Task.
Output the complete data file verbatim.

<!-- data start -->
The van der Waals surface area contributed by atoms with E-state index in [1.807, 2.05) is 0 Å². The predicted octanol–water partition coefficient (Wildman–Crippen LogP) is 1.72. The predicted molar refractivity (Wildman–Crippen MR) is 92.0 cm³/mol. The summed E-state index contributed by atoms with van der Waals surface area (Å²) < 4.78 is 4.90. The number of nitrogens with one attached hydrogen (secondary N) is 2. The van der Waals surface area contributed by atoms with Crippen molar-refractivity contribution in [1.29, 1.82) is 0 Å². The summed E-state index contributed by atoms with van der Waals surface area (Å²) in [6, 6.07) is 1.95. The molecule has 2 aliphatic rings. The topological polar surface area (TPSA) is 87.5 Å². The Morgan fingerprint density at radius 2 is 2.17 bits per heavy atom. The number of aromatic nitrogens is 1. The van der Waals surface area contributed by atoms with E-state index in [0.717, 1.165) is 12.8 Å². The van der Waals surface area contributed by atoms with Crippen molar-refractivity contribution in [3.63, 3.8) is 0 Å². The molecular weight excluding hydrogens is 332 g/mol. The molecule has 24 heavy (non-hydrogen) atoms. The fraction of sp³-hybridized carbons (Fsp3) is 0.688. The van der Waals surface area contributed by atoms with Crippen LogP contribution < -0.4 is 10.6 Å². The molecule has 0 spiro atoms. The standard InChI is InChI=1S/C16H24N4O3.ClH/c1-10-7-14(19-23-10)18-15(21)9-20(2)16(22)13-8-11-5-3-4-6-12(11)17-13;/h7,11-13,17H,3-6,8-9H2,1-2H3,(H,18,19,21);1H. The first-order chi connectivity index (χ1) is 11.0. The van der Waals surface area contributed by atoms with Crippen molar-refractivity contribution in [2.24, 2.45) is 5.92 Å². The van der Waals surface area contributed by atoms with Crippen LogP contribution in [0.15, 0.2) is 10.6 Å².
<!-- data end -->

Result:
The van der Waals surface area contributed by atoms with E-state index in [1.807, 2.05) is 0 Å². The predicted octanol–water partition coefficient (Wildman–Crippen LogP) is 1.72. The predicted molar refractivity (Wildman–Crippen MR) is 92.0 cm³/mol. The summed E-state index contributed by atoms with van der Waals surface area (Å²) < 4.78 is 4.90. The number of nitrogens with one attached hydrogen (secondary N) is 2. The van der Waals surface area contributed by atoms with Crippen molar-refractivity contribution in [1.29, 1.82) is 0 Å². The summed E-state index contributed by atoms with van der Waals surface area (Å²) in [6, 6.07) is 1.95. The molecule has 2 aliphatic rings. The topological polar surface area (TPSA) is 87.5 Å². The Morgan fingerprint density at radius 2 is 2.17 bits per heavy atom. The number of aromatic nitrogens is 1. The van der Waals surface area contributed by atoms with E-state index in [0.717, 1.165) is 12.8 Å². The van der Waals surface area contributed by atoms with Crippen molar-refractivity contribution in [3.63, 3.8) is 0 Å². The molecular weight excluding hydrogens is 332 g/mol. The molecule has 24 heavy (non-hydrogen) atoms. The fraction of sp³-hybridized carbons (Fsp3) is 0.688. The van der Waals surface area contributed by atoms with Crippen LogP contribution < -0.4 is 10.6 Å². The molecule has 0 spiro atoms. The standard InChI is InChI=1S/C16H24N4O3.ClH/c1-10-7-14(19-23-10)18-15(21)9-20(2)16(22)13-8-11-5-3-4-6-12(11)17-13;/h7,11-13,17H,3-6,8-9H2,1-2H3,(H,18,19,21);1H. The first-order chi connectivity index (χ1) is 11.0. The van der Waals surface area contributed by atoms with Crippen molar-refractivity contribution in [2.24, 2.45) is 5.92 Å². The van der Waals surface area contributed by atoms with Crippen LogP contribution in [0.15, 0.2) is 10.6 Å².